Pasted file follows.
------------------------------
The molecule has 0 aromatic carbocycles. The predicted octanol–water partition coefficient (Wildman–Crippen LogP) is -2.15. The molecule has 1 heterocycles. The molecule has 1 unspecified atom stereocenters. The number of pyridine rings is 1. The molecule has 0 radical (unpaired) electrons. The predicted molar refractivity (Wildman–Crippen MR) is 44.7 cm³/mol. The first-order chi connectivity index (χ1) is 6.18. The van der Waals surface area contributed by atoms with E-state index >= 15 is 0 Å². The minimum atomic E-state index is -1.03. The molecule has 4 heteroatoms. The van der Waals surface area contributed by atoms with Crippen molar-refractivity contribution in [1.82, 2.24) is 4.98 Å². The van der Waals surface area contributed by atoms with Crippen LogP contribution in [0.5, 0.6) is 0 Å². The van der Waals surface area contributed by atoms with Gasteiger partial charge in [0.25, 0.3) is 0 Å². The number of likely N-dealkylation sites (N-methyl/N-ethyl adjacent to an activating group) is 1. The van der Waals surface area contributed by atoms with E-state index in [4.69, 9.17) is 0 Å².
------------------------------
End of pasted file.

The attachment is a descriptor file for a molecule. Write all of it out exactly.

The molecule has 0 aromatic carbocycles. The predicted octanol–water partition coefficient (Wildman–Crippen LogP) is -2.15. The molecule has 1 heterocycles. The molecule has 1 unspecified atom stereocenters. The number of pyridine rings is 1. The molecule has 0 radical (unpaired) electrons. The predicted molar refractivity (Wildman–Crippen MR) is 44.7 cm³/mol. The first-order chi connectivity index (χ1) is 6.18. The van der Waals surface area contributed by atoms with E-state index >= 15 is 0 Å². The minimum atomic E-state index is -1.03. The molecule has 4 heteroatoms. The van der Waals surface area contributed by atoms with Crippen molar-refractivity contribution in [1.82, 2.24) is 4.98 Å². The van der Waals surface area contributed by atoms with Crippen LogP contribution in [0.5, 0.6) is 0 Å². The van der Waals surface area contributed by atoms with Gasteiger partial charge in [0.25, 0.3) is 0 Å². The number of likely N-dealkylation sites (N-methyl/N-ethyl adjacent to an activating group) is 1. The van der Waals surface area contributed by atoms with E-state index in [4.69, 9.17) is 0 Å².